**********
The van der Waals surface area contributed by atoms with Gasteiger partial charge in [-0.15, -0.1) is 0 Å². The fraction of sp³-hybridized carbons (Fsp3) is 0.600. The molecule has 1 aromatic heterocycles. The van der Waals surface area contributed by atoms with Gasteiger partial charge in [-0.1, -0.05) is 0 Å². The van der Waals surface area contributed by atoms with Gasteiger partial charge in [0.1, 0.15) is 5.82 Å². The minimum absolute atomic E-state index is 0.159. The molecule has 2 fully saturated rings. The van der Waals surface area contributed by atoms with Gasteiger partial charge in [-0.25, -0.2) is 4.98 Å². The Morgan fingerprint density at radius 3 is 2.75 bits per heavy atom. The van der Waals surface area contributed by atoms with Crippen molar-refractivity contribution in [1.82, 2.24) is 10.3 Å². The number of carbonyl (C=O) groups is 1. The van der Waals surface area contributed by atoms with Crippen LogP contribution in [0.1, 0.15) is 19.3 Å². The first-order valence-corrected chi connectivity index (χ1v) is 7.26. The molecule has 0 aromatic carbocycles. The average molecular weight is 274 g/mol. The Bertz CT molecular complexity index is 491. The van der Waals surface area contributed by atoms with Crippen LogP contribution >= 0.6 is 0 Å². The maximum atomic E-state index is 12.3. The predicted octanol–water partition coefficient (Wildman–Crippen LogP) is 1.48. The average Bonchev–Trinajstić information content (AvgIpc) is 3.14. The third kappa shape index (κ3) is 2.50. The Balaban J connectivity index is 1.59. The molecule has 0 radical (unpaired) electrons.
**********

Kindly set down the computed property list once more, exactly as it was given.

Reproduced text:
The van der Waals surface area contributed by atoms with Gasteiger partial charge in [-0.15, -0.1) is 0 Å². The fraction of sp³-hybridized carbons (Fsp3) is 0.600. The molecule has 1 aromatic heterocycles. The van der Waals surface area contributed by atoms with Gasteiger partial charge in [-0.1, -0.05) is 0 Å². The van der Waals surface area contributed by atoms with Gasteiger partial charge in [0.1, 0.15) is 5.82 Å². The minimum absolute atomic E-state index is 0.159. The molecule has 2 fully saturated rings. The van der Waals surface area contributed by atoms with Gasteiger partial charge in [-0.25, -0.2) is 4.98 Å². The Morgan fingerprint density at radius 3 is 2.75 bits per heavy atom. The van der Waals surface area contributed by atoms with Crippen molar-refractivity contribution in [1.82, 2.24) is 10.3 Å². The number of carbonyl (C=O) groups is 1. The van der Waals surface area contributed by atoms with Crippen LogP contribution in [0.1, 0.15) is 19.3 Å². The first-order valence-corrected chi connectivity index (χ1v) is 7.26. The molecule has 0 aromatic carbocycles. The average molecular weight is 274 g/mol. The Bertz CT molecular complexity index is 491. The van der Waals surface area contributed by atoms with Crippen LogP contribution >= 0.6 is 0 Å². The maximum atomic E-state index is 12.3. The predicted octanol–water partition coefficient (Wildman–Crippen LogP) is 1.48. The average Bonchev–Trinajstić information content (AvgIpc) is 3.14. The third kappa shape index (κ3) is 2.50. The Balaban J connectivity index is 1.59. The molecule has 0 radical (unpaired) electrons.